There are a few vital questions that researchers seek to answer when mapping out trends in gentrification: 1) what factors or characteristics make an area ripe for gentrification; 2) who are the ‘gentrifiers’; and 3) what prevents communities which are theoretically ripe for gentrification from actually becoming gentrified? This last question is particularly alluring when you look at a city like Boston, which researcher Walter Firey put under a lens way back in 1945, exploring relationships between urban preservation and “sentiment.” Firey centers his argument around one of Boston’s most storied and well-to-do neighborhoods, Beacon Hill. Beacon Hill has housed some of America’s literary heavyweights, including Sylvia Plath, Robert Frost, and Louisa May Alcott, while resisting identity changes-and gentrification efforts-in part due to the blinding sentiment which generations of residents there have associated with the neighborhood.
According to Firey, ‘prime’ neighborhoods that withstand gentrification, or really any sort of level of cosmetic or functional change, are retentive, attractive, and resistive. In the case of Beacon Hill, the neighborhood was able to thwart the kind of changes, such as corporate development and apartment housing, that consumed its neighboring communities, through an ongoing culturally-cultivated sentiment, a sense of belonging and needing to preserve the history and tradition of the area. That tradition was, and remains, one of lofty New England mansions, restricted boundaries, and Whiteness. Beacon Hill today is over 85% White; many, perhaps even most, of these individuals are descendants of individuals who directly or indirectly resisted the kind of changes that ‘plagued’ North End–the infusion of European immigrants. The allure of social and financial benefits reaped from integrating immigrants and supporting prospective mixed-use development did not prove to be enough in Beacon Hill, a baffling finding for economists consumed with the idea that capitalism can penetrate any market. It is worth noting that Firey’s study was done back in the 1940’s, but Beacon Hill has clutched much of its character up through the present.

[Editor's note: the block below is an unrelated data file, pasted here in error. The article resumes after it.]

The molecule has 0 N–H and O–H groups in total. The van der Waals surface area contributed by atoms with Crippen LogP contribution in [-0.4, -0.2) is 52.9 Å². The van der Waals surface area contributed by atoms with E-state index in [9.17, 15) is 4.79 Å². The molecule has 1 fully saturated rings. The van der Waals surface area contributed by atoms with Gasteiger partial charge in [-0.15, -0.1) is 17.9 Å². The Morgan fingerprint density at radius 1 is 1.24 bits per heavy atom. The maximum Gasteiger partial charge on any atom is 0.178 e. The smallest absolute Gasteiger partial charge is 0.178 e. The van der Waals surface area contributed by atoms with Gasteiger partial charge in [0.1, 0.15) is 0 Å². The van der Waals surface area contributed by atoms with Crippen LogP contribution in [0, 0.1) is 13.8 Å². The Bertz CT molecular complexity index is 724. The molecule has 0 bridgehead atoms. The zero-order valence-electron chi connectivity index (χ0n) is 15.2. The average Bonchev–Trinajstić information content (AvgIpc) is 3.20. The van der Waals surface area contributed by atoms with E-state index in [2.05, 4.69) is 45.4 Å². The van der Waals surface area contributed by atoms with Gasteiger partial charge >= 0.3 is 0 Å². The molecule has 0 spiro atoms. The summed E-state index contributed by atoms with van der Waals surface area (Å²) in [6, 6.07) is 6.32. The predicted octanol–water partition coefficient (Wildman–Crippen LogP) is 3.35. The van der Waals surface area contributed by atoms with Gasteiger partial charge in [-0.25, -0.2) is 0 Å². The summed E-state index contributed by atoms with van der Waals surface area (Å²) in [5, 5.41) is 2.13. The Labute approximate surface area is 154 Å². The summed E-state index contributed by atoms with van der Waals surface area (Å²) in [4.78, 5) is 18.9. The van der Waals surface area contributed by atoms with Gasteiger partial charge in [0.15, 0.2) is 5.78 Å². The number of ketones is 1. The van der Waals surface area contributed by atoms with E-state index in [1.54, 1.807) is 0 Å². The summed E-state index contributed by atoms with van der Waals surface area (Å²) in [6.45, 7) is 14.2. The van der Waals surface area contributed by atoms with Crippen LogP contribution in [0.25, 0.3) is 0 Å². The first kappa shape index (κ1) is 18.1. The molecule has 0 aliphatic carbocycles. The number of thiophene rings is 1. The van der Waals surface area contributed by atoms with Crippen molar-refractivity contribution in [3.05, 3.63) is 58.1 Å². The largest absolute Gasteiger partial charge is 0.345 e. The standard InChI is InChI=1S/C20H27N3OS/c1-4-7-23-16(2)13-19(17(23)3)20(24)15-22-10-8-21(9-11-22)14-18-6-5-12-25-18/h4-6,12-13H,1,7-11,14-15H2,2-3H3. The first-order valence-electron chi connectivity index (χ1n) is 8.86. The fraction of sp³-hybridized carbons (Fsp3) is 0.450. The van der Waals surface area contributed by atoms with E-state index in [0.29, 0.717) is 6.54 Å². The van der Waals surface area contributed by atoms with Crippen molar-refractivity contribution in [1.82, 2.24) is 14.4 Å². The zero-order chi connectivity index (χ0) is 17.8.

Detroit is 85% Black.
This poster is 0% Black. pic.twitter.com/zsro697ZYN
— Khaled Beydoun (@KhaledBeydoun) July 23, 2017
How do communities like the not-so-hypothetical one that I cited earlier become resistant to gentrification and changes? And how do they do that when we have come to view development as, generally, a good thing, except when it leads to displacement. This mentality holds in political circles as well; to wit, not many, on the left or right, consider infrastructure bills to be inherently bad or even politically dangerous to support. Though there are instances otherwise, communities such as the one cited do not often resist, or not for long, economic development opportunities out of a sense of nostalgia; here, even sentiment is a luxury.
Allies have a role to play here in supporting, not initiating, development, but the right kind: the kind that does not replace and supplant historical monuments for niche shops. Most cities that are primed for gentrification experienced rapid ecological degradation, often at the hands of big (and even small) housing bubbles and social turmoil (e.g., the late 1960s riots in Detroit and Chicago). Reasonable opportunities for sentiment simply haven’t been manifested. And so many of the factors that helped Beacon Hill retain its history, demographics and economic security do not exist in down-trodden communities. Preservation of what does work in a to-be-gentrified community is essential. You can be an ally and a gentrifier–but only in that order.